F. Scott Fitzgerald was too provocative even for the 1920s. His short story collection Taps at Reveille was never published the way he wanted it to be. When the stories came out in The Sunday Evening Post in the 1920s and ’30s, all slang, slurs, and sexual innuendo were edited out. Now, almost a century later, we can read Fitzgerald’s original work in a new Cambridge edition.
Eileen Battersby profiled Declan Meade, the publisher, editor, and co-founder of Ireland’s Stinging Fly literary journal. The magazine, which just published its 43rd issue, has been credited with popularizing some of Ireland’s most significant contemporary writers.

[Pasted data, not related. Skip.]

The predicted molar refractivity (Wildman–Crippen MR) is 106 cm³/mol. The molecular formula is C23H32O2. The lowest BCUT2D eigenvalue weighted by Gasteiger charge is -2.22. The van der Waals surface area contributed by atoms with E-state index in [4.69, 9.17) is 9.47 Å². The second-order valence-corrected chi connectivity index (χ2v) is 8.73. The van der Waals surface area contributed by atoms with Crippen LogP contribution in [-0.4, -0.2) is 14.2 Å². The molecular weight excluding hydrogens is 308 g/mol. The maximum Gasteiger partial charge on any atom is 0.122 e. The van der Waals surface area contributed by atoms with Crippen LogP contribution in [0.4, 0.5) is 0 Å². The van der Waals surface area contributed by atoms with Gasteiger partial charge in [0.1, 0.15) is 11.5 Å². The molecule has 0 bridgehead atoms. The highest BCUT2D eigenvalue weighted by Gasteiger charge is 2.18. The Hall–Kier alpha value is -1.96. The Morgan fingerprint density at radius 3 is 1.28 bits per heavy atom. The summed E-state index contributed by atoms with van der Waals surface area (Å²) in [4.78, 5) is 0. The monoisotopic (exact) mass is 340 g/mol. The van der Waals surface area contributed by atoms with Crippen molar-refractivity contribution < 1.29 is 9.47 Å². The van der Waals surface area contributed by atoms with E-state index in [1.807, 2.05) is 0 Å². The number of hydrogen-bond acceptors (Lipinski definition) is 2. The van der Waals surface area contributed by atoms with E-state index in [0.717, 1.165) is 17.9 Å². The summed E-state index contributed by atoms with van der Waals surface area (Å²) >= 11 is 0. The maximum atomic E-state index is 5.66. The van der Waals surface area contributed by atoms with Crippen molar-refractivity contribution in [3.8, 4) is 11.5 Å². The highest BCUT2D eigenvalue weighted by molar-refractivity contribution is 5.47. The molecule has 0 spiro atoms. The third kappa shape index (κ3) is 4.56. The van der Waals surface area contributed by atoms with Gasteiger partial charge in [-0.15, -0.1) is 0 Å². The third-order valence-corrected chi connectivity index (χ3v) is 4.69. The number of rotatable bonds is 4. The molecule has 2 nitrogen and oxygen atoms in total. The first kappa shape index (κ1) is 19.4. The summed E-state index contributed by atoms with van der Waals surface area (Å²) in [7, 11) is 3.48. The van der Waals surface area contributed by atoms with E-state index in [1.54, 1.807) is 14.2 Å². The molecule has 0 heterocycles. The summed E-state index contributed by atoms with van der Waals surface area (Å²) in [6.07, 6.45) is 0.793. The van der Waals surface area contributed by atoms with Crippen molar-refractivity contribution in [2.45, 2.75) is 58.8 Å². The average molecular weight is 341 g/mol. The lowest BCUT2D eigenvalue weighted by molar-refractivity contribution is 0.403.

In the pages of the Washington Post, the venerable Miss Manners responds to an English department secretary who feels “besieged by fringe ‘academics’ who are very adamant that we are part of a conspiracy to cover up the fact that Edward de Vere, Earl of Oxford, was Shakespeare.”
“The art style also changes from chapter to chapter — some panels fill the pages to the edges and are overwhelming in their dark palette; some seem ordinary in proportion, confident; others fill the space around small figures with words, words, words; and others still have a minimalist, sketch-like quality and barely occupy the page at all — and they aren’t always chapters, or even stories, in the traditional sense.” On MariNaomi’s Dragon’s Breath and Other Stories.